Around 280,000 birth injuries will occur in the United States every year, and about half of those could have been mitigated. The brunt of many birth injuries falls on the newborn infant, but the mothers going through the labor and delivery process are not immune from injuries.
If you or someone you love has been affected by one of these common birth injuries, consider seeking a consultation with a birth injury lawyer who can help you fight for the compensation and justice that you or your loved one deserves.
1. Postpartum depression and postpartum PTSD
After delivery, if something negative has occurred during the labor process, a mother may develop either postpartum depression or postpartum post-traumatic stress disorder, or postpartum PTSD. Everyone reacts differently to the stresses and pain associated with delivery, so even if you are not considered a high-risk pregnancy, this diagnosis can still apply to you and can manifest itself in different ways.
One way that postpartum depression can manifest itself is in a difficulty bonding with your baby. Feelings of isolation or guilt or a sense of failure surrounding some aspect of the delivery (especially if the delivery resulted in a birth injury) are also common symptoms. Postpartum depression may also result in an avoidance of situations that may remind the mother of the birthing experience, such as doctor’s offices or hospital visits.
Psychological damage after childbirth is a serious condition and should not be dismissed just because signs of this suffering may not be as outwardly visible as some other physical injuries.
2. Vaginal tears
Ninety percent of women will experience some vaginal tearing when giving birth vaginally. This happens when the perineum stretches to allow the baby to emerge from the mother’s body. The majority of perineal tears are relatively minor and will often heal on their own after birth. However, more serious tears that also affect the vulva or the muscles in the anus can take a longer time to heal and require a more complicated recovery regimen.
Four degrees of tears can occur during childbirth. These range from first degree tears, which are only skin deep, to third- and fourth-degree tears which are deeper and more serious.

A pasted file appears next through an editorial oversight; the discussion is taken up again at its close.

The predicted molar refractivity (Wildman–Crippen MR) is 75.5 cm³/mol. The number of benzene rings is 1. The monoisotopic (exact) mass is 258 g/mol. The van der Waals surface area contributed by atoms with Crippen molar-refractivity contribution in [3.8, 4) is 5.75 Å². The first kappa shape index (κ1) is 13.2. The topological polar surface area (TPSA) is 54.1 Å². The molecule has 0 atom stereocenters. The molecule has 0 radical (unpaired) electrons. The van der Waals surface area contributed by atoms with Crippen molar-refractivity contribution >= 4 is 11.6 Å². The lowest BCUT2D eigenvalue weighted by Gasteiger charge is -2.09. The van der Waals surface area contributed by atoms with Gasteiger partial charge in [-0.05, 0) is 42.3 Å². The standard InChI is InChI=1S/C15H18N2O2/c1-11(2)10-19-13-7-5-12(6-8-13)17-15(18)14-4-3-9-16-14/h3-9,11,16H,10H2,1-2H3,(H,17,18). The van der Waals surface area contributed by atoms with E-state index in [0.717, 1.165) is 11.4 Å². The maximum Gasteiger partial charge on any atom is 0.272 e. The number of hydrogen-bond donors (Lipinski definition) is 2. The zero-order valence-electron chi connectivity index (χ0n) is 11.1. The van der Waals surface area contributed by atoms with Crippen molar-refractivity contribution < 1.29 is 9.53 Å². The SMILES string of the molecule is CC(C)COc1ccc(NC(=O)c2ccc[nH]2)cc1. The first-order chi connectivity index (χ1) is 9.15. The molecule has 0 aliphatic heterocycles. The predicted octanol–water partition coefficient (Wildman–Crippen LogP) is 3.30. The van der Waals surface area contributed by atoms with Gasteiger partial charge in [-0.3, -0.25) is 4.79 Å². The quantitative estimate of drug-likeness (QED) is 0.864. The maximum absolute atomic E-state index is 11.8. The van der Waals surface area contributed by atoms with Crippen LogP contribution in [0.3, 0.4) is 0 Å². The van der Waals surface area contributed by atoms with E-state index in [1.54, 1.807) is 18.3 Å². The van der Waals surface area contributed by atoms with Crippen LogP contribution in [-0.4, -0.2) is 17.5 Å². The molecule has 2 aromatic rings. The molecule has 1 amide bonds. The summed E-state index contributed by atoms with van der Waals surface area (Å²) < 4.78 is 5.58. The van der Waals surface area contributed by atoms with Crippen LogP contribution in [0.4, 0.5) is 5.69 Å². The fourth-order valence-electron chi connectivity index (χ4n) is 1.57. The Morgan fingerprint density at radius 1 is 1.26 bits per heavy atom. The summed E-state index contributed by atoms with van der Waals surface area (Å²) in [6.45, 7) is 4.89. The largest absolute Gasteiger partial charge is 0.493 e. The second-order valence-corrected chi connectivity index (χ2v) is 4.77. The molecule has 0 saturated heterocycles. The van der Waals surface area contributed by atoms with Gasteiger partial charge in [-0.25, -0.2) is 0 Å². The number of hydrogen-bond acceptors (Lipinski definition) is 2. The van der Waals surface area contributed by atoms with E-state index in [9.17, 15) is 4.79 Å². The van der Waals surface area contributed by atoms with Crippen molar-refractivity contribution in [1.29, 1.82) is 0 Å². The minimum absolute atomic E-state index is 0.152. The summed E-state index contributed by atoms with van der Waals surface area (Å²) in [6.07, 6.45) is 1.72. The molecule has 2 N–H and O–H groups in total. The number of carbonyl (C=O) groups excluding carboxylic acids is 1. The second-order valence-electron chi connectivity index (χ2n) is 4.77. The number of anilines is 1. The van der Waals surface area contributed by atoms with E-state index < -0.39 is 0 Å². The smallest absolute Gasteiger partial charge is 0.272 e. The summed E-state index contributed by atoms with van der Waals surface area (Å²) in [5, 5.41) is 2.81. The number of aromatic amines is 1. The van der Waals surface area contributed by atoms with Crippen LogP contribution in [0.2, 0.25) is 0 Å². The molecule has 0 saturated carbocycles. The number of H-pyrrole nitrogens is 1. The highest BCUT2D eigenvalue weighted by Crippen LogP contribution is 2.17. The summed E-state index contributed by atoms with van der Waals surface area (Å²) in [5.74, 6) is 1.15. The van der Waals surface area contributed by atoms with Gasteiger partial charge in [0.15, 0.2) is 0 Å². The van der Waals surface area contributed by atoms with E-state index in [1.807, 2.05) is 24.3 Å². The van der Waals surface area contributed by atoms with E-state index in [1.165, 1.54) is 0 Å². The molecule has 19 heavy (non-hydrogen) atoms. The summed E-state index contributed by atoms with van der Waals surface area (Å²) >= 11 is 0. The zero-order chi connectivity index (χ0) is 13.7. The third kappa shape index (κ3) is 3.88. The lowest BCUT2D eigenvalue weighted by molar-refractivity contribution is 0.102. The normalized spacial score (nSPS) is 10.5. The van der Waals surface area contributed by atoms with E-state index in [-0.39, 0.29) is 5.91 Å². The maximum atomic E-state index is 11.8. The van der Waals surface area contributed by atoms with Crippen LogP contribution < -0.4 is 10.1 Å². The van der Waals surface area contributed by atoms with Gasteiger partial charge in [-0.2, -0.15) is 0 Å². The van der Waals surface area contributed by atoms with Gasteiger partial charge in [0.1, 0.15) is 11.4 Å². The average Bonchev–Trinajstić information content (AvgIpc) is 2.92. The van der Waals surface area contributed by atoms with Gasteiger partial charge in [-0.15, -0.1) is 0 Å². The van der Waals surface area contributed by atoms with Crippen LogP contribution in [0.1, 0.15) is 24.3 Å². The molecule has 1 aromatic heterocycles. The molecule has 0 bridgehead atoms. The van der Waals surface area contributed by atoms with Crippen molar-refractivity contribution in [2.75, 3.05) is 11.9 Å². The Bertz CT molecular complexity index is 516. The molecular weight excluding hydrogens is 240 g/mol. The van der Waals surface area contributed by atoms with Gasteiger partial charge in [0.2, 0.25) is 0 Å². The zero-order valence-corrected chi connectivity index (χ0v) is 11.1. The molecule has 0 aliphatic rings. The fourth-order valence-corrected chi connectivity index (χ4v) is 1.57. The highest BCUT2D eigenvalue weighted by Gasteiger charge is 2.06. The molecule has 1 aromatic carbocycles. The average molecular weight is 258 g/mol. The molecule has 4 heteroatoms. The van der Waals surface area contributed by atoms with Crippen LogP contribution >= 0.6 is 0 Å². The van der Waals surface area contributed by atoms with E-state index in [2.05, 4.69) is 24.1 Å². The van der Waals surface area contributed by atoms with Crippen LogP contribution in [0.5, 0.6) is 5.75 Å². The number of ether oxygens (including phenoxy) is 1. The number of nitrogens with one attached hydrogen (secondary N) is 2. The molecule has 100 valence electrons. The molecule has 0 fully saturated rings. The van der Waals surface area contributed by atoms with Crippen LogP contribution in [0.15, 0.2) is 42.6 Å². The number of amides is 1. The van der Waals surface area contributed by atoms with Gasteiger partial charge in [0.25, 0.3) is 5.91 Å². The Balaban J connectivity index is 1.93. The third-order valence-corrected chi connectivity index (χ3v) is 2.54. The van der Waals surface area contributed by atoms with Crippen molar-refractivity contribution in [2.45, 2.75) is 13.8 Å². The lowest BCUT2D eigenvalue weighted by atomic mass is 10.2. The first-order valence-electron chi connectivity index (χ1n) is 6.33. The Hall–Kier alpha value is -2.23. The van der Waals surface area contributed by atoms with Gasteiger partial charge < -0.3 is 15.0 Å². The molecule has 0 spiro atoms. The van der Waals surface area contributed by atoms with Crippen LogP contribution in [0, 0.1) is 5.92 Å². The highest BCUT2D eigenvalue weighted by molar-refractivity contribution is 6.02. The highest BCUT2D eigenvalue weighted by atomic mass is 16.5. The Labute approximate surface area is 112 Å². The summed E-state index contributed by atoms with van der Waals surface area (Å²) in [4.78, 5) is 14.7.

Women who are at risk for third- and fourth-degree tearing are often first-time mothers, have had their labor induced, are giving birth to larger babies, have an especially long second stage of labor, or undergo an assisted delivery.
Many women concerned about vaginal tearing consider an episiotomy, which is a deliberate cut in an area where tearing may occur designed to prevent tearing and make delivery go more smoothly. If an injury occurs due to a botched episiotomy, a birth injury or medical malpractice lawyer can also help you with this claim.
3. Uterine damage: ruptures and prolapses
A uterine rupture is a serious complication that can occur during the labor and delivery process. It often occurs more frequently in women who have previously given birth by undergoing a cesarean section, and in these cases, it can happen at the site of the scar from this former surgery.
If doctors and midwives do not treat a uterine rupture as soon as they can, it can cause even more serious complications and can be life-threatening to the mother and the baby.
A prolapsed uterus happens when one or more pelvic organs bulges into the vaginal area. This is relatively common among mothers giving birth, with some estimates stating that as many as half the mothers who give birth in hospitals experience this complication. Even after an initial recovery, women who experience this may also experience mild incontinence, pain during sex, or a feeling of heaviness in the perineal area or the vagina.
If you believe that medical negligence caused you to experience any of these complications during your delivery, call a skilled and experienced medical malpractice lawyer to book a free consultation.